How to Avoid Lottery Scams

How to Avoid Lottery Scams

When one thinks of ways to cheat the lottery, the possibilities are not overly expansive. There are, however, ways to ensure that you never get caught.

Foremost, you could always just keep your email account secure, and in good working order. This makes it easy to prevent others from being able to read your email. Although, that is not enough to help you avoid lottery scam after lottery scam. The first thing you have to do is notify the companies that run the lotto games. You do not need to do anything else. They know exactly what you are doing.

There are, of course, many email services existing. But, how do you know that they are telling the truth when they claim that they cannot help you with a lotto scam? Easy. Because they have a vested interest in seeing that bias stay intact. They also have hosts of frankly offensive excuses and lies in theirmails, some of which I will expose here.

Some email services do, indeed, come close to accurately predicting the lotto. But, they are unlikely to tell the whole story. Knowing a few of the subtleties and nuances goes a long way in avoiding big trouble down the road. Having a chat with a live person, and asking them questions about their system is, by far, the best way to get answers without looking like a quack.

Lotto Scam emails are everywhere. Some are sent by those hungry for power and money and whose only knowledge about the lotto is that it is “everyone’s game” and that he can “afford” to buy more tickets than he can win.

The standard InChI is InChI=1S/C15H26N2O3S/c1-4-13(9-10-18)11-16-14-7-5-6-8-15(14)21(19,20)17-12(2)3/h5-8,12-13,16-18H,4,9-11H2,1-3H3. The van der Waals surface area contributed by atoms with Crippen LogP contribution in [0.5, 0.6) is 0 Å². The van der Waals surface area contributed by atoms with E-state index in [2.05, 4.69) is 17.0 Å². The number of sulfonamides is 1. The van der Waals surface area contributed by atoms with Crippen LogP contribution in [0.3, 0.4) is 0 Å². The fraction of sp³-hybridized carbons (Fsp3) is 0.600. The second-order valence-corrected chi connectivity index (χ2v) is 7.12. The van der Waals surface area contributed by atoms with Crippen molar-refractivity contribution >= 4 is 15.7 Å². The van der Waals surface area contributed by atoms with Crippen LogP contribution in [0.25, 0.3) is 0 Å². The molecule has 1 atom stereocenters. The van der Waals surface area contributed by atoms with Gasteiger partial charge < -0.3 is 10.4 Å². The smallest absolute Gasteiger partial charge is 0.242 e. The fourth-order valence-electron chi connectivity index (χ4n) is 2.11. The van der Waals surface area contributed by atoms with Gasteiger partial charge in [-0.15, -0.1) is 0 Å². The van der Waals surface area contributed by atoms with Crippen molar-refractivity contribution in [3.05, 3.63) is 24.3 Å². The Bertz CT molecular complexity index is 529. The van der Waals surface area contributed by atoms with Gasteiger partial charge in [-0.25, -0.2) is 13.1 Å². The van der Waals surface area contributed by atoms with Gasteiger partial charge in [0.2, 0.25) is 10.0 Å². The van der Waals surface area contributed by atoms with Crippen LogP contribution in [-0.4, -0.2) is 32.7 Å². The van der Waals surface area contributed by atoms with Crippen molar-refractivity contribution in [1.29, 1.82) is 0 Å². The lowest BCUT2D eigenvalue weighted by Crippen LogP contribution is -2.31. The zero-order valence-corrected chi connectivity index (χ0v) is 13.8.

A perfect example of a lottery scam email that has a beans-to-brain motive is an email I recently received from a gentleman named John. In this email, he wrote to me as an interested spectator. Having carefully skimmed the email and its subject, I notice its aim. He wanted me to buy more tickets.

Now, I am a ways ahead on the email but hopeful that it will not be too late for me to buy more tickets. The email content stated that we were due to have an offer for all 50 of his daily lottery results by 12:30 noon on Saturday afternoon.

I checked the live results on the UK National Lottery website at 1:21PM, and I realised I had been fooled. I logged into my account to find that I had been conned, and was informed that the results had been fixed. They were not published in the UK until 1:45PM, which means that the Blocksave2 website would have been aware of the fix.

If you look at the emails I received from John (and I have done exactly this) you will see a pattern. He would offer me a small block of numbers in the UK Lotto and I would, in turn, send him a small block of those same numbers. Each combination would be different. We would agree to disagree over the price.

If, for example, we think that the Blocksave2 website should pay us £10 each for the right to select 1 of the 50 combinations we would have 8 ways to arrange the blocks so that they correspond with the results of the UK Lotto draw. John would receive eight combinations, I would receive 4 combinations. So, the least we would agree to part with £4.

There are certain blockades you can place to stop people from looking at your emails. Sometimes you can place the block up at the very beginning of your domain name, such as “”. This tells web traffic that we are offering the lottery for sale.

You may also wish to use free email services, such as Yahoo or Gmail, to identify yourself as a valid customers of the Blocksave2 website. At the time of writing this article, the Yahoo email service says that they do not charge for your subscription to any third party email services.

Anybody wanting to purchase lottery results can simply subscribe to the Blocksave2 website and fill in their relevant categories. You may have been subscribed to the block list already, but if that is the case, you can simply subscribe to the newsletter in order to be notified when a new block has been placed, and you can then choose whether you want to purchase the lottery results on the website or any other media.